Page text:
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Old 04-01-2015, 19:40   #331
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Re: Production Boats Fit For Blue Water

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Originally Posted by goboatingnow View Post
I wouldn't agree with polix conclusion persay. It's very unlikely a simple day sailor would be cat A for example. It's far more then merely sea state. Etc.

Nor is there any potential for confusion amongst buyers. Certainly in Europe , it's a forgone conclusion, that anything one would be looking at , above an obviously day sailor would be cat A. Hence very few buyers are looking at the RCD rating, other then dismissing anything not cat A.

This is why any manufacturer looking to sell into the " offshore capable" ( let's use that ) is going to be cat A and nothing else

After that it's the buyer evaluating what's important., nobody is confusing a Rustler CaT A yacht ( at 600-800k) with a beneteau 33 cat A yacht for example..

This type of discussion here simply doesn't take place in Europe.

Like I said its a minimum standard., even mass production builders are often ( though not always ) well in advance of the minimums needed under the RCD..

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Dave - to keep it simple, here is the current definition (I believe - it might have been updated):

Quote:
A: OCEAN,
Designed for extended voyages where conditions may exceed wind force 8 (Beaufort scale) and significant wave heights of 4 m and above but excluding abnormal conditions, and vessels largely self-sufficient.
So - Polux is absolutely correct in his refinement above. And this is important in that much of the US-based debate/phobia centers on what conditions a boat can handle off-shore.
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Old 04-01-2015, 20:45   #332
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Re: Production Boats Fit For Blue Water

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Originally Posted by OutOfControl View Post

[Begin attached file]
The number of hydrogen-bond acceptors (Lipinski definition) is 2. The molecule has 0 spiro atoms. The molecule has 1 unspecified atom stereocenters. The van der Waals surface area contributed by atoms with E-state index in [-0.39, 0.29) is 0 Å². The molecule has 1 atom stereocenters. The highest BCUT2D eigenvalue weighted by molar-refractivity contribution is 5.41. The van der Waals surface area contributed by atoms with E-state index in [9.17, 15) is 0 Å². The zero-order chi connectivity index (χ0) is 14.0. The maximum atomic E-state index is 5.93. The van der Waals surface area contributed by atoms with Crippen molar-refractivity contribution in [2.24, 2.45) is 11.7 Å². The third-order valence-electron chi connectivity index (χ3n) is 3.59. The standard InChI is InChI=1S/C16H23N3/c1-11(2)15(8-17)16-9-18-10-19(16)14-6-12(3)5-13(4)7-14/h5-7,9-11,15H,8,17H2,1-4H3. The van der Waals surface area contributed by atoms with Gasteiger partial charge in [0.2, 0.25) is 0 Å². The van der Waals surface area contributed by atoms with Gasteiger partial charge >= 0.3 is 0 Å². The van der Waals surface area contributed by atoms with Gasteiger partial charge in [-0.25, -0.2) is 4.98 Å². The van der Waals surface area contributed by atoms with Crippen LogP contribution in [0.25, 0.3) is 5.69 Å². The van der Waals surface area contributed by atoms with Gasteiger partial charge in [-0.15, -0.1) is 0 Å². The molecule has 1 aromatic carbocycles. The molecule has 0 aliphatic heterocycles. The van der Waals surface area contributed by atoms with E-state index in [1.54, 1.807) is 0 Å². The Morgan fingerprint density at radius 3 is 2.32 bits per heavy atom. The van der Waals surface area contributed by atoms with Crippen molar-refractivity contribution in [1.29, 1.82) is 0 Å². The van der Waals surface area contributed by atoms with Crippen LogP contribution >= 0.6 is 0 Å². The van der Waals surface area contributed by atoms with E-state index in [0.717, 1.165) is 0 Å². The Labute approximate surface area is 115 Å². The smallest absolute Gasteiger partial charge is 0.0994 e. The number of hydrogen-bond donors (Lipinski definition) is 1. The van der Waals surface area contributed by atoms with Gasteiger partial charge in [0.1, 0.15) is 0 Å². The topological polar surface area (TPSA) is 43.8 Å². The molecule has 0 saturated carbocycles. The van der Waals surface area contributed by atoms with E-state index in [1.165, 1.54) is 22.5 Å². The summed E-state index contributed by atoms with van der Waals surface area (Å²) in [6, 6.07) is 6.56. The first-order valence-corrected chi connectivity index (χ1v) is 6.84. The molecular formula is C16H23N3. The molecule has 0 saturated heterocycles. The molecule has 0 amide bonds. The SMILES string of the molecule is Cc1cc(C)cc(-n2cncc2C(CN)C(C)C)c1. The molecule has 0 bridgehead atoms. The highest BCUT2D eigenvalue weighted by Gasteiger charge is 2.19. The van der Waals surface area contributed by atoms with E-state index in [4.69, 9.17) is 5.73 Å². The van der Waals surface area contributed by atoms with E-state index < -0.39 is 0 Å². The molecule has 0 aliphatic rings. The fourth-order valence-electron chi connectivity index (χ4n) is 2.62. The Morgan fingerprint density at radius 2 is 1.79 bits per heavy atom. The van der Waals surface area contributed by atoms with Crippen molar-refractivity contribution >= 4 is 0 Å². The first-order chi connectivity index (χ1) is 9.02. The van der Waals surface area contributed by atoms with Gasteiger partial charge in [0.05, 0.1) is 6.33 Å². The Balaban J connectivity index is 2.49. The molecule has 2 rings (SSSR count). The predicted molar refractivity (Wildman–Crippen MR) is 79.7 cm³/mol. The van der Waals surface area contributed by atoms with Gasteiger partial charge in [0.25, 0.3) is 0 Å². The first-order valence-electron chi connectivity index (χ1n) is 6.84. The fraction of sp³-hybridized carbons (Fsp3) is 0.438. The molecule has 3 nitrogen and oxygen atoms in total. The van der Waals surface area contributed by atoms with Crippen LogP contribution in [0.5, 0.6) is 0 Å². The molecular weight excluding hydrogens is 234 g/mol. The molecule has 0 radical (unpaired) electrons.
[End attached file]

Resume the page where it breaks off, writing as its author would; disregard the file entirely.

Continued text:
Quote:
Originally Posted by Randyonr3
under power, we motor at 7 to 8 knots, thats over 200 miles per day..




Mark, 8kts per hour x 24 hours = 192 nautical miles.
When you convert to statue miles it becomes over 200. (211 +/-)
Not sure if this is what Randyonr3 meant.
Thank You
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Old 04-01-2015, 21:08   #333
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Production Boats Fit For Blue Water

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Originally Posted by smackdaddy View Post
Dave - to keep it simple, here is the current definition (I believe - it might have been updated):

So - Polux is absolutely correct in his refinement above. And this is important in that much of the US-based debate/phobia centers on what conditions a boat can handle off-shore.

That definition is merely a summary. To meet cat A RCD is far more then merely that , an assessor examine the design of a day sailor is unlikely to agree that she is " largely self sufficient " and hence most day sailors will not be cat A..

Again , The RCD is not primarily about sea conditions or whether the boat can handle them. There actually no specific tests that the boat HAS to pass to be regarded as capable of handling these seas.. Much of this os down to the notified body and it's assessors..

Just to state it again, the RCD is not a method of judging which boat IS a capable sea boat. However it may be used to determine ones that are NOT likely to be so.

In motor boats for example, few are category A , merely because few carry enough fuel to be regarded as " largely self sufficient " , yet the class B boat may have all the necessary requirements ( strength , stability , etc) to handle a category A sea state.

One must be very careful in how one regards those definitions, you could live in a area. Where even for simple coastal cruising minimum cat A isnt sufficient.




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Old 04-01-2015, 23:45   #334
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Re: Production Boats Fit For Blue Water